A Guide To Recognizing Your Dwarves From The Hobbit

By Eric Eisenberg 2012-10-26 12:00:49discussion comments
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There are many complications that come with adapting J.R.R Tolkien’s The Hobbit for the big screen, and the group of dwarves at the center of the story. For those uninitiated, the novel follows Bilbo Baggins as he travels with a band of 13 dwarves to the Lonely Mountain so that they can steal their great treasure back from the monstrous dragon Smaug. What makes the presence of the dwarves so difficult is not only the fact that you’re juggling an incredible number of main characters, but also the fact that Tolkien doesn’t spend much time fleshing out each individual. This was something that obviously needed to be changed for the film, and while spending time on the set of the movie I not only found out that it was a problem they were fixing, but also the important traits of most members of the team.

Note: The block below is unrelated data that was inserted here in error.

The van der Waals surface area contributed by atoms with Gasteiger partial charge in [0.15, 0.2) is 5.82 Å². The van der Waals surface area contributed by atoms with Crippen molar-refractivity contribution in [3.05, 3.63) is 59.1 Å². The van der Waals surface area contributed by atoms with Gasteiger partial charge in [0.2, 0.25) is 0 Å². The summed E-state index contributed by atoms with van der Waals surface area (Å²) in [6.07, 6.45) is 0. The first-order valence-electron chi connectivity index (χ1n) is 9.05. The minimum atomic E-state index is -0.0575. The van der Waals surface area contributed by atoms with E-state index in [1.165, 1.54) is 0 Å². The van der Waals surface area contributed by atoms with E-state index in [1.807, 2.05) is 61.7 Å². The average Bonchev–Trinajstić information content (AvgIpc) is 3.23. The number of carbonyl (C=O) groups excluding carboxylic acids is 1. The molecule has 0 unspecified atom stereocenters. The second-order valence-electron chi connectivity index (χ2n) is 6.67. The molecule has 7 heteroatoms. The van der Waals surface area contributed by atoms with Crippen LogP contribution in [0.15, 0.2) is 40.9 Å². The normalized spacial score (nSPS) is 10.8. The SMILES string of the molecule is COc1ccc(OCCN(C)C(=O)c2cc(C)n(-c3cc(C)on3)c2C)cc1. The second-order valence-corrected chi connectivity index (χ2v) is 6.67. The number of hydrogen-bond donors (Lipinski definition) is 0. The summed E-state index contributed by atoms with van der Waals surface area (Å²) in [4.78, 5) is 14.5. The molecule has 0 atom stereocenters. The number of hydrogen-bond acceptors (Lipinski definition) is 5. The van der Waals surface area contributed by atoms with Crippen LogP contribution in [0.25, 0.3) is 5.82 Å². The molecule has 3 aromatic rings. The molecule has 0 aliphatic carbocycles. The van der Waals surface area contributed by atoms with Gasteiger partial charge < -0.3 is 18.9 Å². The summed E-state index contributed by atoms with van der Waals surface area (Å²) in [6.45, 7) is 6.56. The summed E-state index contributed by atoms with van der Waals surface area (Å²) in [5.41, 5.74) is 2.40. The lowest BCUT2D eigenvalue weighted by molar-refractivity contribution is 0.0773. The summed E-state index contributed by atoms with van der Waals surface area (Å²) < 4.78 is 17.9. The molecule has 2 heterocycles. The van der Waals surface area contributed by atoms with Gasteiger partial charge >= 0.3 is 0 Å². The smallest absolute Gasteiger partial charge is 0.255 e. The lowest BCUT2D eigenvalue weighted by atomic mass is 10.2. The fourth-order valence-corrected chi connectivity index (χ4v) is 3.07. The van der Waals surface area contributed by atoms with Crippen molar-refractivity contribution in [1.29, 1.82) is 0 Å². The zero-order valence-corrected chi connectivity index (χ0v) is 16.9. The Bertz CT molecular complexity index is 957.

As you may have already know, back in mid-May a small group of journalists including myself were flown down to Wellington, New Zealand to watch Peter Jackson and his cast and crew once again bring Middle Earth back to life. While the production was breaking for lunch, eight of the 13 dwarves were kind enough to give us some of their time to talk about their roles in the movie and what we could expect from their performances. But just who are Dori, Nori, Ori, Oin, Gloin, Bifur, Bombur, Bofur, Balin Dwalin, Fili, Kili and Thorin Oakenshield? Start finding out below with our very special Guide To Recognizing Your Dwarves.


Thorin Oakenshield
Played By: Richard Armitage

On His Beard: “Once we'd decided what the beard was going to be like, I realized I could probably grow it myself. Because we started with a stick-on beard which was this kind of length. When it comes to the action stuff, and especially water and any kind of battle cry, it just starts to lift, and there's much less fuss with this. And it looks better, I think.”